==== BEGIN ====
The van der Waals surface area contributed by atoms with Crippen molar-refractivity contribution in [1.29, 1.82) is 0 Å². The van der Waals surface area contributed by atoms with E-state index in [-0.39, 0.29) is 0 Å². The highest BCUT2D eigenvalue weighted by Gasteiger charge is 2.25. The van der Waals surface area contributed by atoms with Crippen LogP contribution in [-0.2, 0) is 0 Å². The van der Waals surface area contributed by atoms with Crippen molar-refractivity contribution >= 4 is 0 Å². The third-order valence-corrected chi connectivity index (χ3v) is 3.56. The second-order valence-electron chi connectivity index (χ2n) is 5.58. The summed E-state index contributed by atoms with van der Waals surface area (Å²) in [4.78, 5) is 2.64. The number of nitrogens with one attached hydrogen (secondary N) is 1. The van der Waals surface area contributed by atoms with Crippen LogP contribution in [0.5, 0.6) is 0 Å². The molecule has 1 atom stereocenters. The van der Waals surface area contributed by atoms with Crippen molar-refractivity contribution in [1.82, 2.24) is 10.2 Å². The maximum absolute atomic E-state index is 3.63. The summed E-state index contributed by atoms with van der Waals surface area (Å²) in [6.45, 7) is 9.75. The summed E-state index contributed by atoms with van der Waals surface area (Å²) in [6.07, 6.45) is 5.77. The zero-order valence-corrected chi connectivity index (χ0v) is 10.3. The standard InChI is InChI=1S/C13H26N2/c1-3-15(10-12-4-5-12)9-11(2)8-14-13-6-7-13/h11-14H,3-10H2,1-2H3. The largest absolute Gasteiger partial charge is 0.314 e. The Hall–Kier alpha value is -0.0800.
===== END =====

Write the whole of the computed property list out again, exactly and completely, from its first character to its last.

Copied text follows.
The van der Waals surface area contributed by atoms with Crippen molar-refractivity contribution in [1.29, 1.82) is 0 Å². The van der Waals surface area contributed by atoms with E-state index in [-0.39, 0.29) is 0 Å². The highest BCUT2D eigenvalue weighted by Gasteiger charge is 2.25. The van der Waals surface area contributed by atoms with Crippen LogP contribution in [-0.2, 0) is 0 Å². The van der Waals surface area contributed by atoms with Crippen molar-refractivity contribution >= 4 is 0 Å². The third-order valence-corrected chi connectivity index (χ3v) is 3.56. The second-order valence-electron chi connectivity index (χ2n) is 5.58. The summed E-state index contributed by atoms with van der Waals surface area (Å²) in [4.78, 5) is 2.64. The number of nitrogens with one attached hydrogen (secondary N) is 1. The van der Waals surface area contributed by atoms with Crippen LogP contribution in [0.5, 0.6) is 0 Å². The molecule has 1 atom stereocenters. The van der Waals surface area contributed by atoms with Crippen molar-refractivity contribution in [1.82, 2.24) is 10.2 Å². The maximum absolute atomic E-state index is 3.63. The summed E-state index contributed by atoms with van der Waals surface area (Å²) in [6.45, 7) is 9.75. The summed E-state index contributed by atoms with van der Waals surface area (Å²) in [6.07, 6.45) is 5.77. The zero-order valence-corrected chi connectivity index (χ0v) is 10.3. The standard InChI is InChI=1S/C13H26N2/c1-3-15(10-12-4-5-12)9-11(2)8-14-13-6-7-13/h11-14H,3-10H2,1-2H3. The largest absolute Gasteiger partial charge is 0.314 e. The Hall–Kier alpha value is -0.0800.